Civil Liberties Suspensions (Tindall, 1999)

George Brown Tindall and David E. Shi, eds., America: A Narrative History, 5th ed., vol. 1 (New York: W. W. Norton and Company, 1999), 767-768.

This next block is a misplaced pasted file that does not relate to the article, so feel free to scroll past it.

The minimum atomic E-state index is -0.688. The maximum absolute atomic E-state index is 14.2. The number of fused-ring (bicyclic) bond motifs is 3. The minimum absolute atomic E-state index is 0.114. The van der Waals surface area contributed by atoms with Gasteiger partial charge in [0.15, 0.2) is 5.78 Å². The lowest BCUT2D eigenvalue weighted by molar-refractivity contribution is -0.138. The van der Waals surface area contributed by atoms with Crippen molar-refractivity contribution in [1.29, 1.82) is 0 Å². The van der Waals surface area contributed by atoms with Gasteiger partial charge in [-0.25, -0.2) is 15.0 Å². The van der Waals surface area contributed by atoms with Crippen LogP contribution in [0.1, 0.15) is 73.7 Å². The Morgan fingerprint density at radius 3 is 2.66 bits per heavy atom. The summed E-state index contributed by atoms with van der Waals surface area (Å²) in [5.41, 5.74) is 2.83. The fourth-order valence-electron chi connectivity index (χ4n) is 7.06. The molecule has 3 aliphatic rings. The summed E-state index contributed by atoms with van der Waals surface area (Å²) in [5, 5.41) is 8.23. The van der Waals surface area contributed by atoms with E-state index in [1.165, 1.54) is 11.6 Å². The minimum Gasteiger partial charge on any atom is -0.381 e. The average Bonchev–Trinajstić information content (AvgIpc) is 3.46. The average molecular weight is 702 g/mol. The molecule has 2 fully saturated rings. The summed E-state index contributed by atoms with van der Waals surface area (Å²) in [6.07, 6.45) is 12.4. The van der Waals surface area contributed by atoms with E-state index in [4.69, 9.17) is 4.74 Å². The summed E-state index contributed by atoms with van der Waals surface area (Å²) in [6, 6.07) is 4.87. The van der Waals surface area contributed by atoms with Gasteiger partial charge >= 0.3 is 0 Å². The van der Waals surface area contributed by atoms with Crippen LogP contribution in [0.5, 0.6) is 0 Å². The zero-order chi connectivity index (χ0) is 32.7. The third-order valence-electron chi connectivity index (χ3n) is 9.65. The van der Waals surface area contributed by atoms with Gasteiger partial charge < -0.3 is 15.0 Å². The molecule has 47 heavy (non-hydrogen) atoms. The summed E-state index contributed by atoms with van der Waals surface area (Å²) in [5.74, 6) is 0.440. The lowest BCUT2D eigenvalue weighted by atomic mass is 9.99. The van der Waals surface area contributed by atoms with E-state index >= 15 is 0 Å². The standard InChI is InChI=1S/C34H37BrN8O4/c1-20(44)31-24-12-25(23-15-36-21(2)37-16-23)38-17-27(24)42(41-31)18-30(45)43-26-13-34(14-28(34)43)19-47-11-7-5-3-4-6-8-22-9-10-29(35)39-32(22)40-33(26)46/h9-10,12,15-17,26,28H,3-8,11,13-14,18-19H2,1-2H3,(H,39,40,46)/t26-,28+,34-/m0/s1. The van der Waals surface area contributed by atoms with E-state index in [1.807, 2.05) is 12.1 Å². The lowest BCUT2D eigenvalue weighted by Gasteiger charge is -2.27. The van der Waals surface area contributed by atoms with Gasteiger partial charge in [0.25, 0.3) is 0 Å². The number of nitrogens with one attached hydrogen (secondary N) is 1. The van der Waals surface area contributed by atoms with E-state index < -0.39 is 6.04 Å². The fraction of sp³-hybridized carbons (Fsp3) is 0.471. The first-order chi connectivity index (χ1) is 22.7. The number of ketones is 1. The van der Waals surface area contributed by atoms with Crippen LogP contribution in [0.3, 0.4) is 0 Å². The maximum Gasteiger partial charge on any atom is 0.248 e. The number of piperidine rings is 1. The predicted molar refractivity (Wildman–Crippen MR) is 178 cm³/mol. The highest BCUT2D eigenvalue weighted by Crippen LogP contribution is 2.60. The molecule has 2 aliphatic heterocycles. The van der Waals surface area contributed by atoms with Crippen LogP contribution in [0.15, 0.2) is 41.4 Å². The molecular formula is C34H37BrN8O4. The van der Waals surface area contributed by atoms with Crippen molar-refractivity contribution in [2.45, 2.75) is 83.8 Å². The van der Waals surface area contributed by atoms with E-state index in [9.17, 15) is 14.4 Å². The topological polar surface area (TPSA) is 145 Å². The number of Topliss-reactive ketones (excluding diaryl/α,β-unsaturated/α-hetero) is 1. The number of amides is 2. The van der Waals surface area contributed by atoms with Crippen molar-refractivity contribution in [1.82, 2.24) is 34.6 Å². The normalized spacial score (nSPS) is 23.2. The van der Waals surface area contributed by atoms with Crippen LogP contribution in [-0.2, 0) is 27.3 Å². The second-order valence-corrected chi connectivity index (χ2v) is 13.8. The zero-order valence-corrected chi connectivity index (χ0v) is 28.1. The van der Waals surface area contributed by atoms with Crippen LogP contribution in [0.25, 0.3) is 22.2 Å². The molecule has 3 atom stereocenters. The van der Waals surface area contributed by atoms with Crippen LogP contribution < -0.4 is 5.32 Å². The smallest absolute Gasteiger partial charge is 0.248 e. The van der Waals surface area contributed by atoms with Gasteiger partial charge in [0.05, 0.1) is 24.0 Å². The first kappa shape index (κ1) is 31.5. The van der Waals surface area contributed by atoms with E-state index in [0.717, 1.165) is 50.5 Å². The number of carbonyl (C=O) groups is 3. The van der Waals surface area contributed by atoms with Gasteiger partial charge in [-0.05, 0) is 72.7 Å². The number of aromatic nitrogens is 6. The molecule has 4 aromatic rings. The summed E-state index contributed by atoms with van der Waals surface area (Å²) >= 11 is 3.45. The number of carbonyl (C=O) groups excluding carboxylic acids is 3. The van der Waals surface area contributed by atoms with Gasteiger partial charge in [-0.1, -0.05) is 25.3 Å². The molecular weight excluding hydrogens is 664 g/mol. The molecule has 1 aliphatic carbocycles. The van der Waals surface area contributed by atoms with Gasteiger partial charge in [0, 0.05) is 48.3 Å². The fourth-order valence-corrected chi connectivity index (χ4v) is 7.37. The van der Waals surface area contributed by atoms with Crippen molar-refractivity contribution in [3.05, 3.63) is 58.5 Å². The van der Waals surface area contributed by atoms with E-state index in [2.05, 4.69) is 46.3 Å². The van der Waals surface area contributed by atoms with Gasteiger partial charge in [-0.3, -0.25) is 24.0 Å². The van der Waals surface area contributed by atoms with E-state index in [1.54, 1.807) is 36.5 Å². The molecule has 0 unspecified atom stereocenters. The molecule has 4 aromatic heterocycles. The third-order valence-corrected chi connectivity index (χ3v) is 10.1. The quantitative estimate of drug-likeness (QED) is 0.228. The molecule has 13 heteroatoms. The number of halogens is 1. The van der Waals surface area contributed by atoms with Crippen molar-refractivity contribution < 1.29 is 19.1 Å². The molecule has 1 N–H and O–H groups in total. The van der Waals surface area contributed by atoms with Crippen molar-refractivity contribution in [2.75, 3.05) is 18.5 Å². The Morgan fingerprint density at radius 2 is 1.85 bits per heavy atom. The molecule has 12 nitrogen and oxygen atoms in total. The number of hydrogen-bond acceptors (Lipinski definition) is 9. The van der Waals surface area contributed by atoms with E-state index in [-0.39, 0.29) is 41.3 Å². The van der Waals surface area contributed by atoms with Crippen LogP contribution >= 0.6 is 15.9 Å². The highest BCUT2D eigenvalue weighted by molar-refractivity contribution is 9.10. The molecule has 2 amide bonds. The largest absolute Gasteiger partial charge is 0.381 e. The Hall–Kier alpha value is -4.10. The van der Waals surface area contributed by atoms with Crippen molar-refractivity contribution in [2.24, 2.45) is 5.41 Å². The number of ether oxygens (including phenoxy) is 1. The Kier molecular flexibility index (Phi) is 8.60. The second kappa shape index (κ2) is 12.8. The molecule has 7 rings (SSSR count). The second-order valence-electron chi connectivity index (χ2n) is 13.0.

Coercive measures against disloyalty were perhaps as much a boost as a hindrance to Democrats, who took up the cause of civil liberty. Early in the war Lincoln assumed the power to suspend the writ of habeas corpus, which entitles people in jail to a speedy hearing. Lincoln also subjected "disloyal" persons to martial law - often on vague suspicion. The Constitution said only that habeas corpus could be suspended in cases of rebellion or invasion, but congressional leaders argued that Congress alone had authority to act, since the provision fell in Article 1, which deals with the powers of Congress. When Congress, by the Habeas Corpus Act of 1863, finally authorized the president to suspend the writ, it required officers to report the names of all arrested persons to the nearest district court, and provided that if the grand jury found no indictment, those arrested could be released upon taking an oath of allegiance.
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